With the Germany chronicles, I’m going to start with a visit to Jochen Beurer in the town of Stetten, and work backwards in time to trailing behind prince-among-men Gernot Kollmann in the Immich-Batterieberg cellar. Anyone who’s obsessed with wine will tell you that at a certain point it’s rare to encounter anything truly new, much less *new* and exceptionally good. Well, it happened to me in Swabia. It sounds cheesy, but the Rieslings of Jochen Beurer in south western Germany made me want to live. They made me want to dive into an ad hoc picnic on a hill in the sunset, or go for a fast, chilly run on a fall morning. They made me want to come home and tell everyone about them; they made me think “this is why I do what I do.” Of course there was the sheen of novelty, also a distinct whiff of what I call “that which can’t be said,” a vague nod to the philosopher Wittgenstein, whose work I used to love to read as a younger and brighter person. And it’s funny because of the Swabian juice I’d tried in New York (Knauss, Holger Koch, and Beurer), I’d found Beurer’s the hardest to fathom … until going there when it all began to make sense.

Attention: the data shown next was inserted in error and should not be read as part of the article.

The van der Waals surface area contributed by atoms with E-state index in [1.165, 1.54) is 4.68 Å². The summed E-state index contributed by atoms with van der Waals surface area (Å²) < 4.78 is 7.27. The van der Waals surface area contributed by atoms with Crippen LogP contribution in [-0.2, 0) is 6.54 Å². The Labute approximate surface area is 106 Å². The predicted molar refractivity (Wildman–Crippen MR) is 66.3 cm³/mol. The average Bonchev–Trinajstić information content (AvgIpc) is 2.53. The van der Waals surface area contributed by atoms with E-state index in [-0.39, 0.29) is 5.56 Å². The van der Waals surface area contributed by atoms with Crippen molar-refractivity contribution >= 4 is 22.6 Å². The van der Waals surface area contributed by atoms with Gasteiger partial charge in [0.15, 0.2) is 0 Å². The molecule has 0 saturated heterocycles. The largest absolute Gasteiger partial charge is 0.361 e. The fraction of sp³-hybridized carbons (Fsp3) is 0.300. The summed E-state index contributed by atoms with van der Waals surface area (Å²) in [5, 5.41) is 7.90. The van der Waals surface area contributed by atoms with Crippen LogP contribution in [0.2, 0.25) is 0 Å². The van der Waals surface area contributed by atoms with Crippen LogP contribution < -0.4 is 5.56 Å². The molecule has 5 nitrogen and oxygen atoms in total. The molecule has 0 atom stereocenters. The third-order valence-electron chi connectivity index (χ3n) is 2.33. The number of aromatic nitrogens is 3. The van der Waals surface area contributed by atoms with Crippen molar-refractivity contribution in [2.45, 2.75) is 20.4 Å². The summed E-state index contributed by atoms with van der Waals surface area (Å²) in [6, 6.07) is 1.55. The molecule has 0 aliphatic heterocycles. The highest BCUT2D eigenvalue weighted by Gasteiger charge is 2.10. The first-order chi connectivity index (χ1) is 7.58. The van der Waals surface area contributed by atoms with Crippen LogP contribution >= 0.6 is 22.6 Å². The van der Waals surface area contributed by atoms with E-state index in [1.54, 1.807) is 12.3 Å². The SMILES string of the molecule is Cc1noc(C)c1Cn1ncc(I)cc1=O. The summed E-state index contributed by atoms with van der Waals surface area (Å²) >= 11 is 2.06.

I guess Swabia is normally defined as the area around Württemberg, however it’s clear that Swabians were present — in varying numbers and at various times in history — in Alsace, Hungary and Croatia, Switzerland, parts of Baden, parts of Bavaria, the list goes on. Charlemagne was apparently of Swabian descent. The salient point for wine lovers is that Swabia specializes in dry Riesling grown on predominantly limestone soil, and red wine: Spätburgunder, Trollinger, Lemberger, and a small slew of fabricated, crossed varieties that might be fun to chuck in the Tuesday night steak blend. In landscape, Swabia reminded me of the Jura: rolling hills with intermittently dramatic slopes, greenery and woodlands. Swabia is practically next to the Jura; all you’ve got to do is drive through the Black Forrest to reach one from the other. They were both geologically impacted by the slow shifting of the Alps pressing up against their surfaces to create patchwork-y crenelations. I believe that on Jochen’s website, which I’ve linked to in the right hand margin, the terraces that resulted from soft ground and hard limestone coming into contact are called “bear noses.” It’s questionable to attempt to make a connection between the wines of Jura and the wines of Swabia, which may only share Jurassic limestone; at the same time, Andi Knauss’s Trollinger is not unlike Poulsard from Fabrice Dodane of Domaine Saint-Pierre … I’m just saying.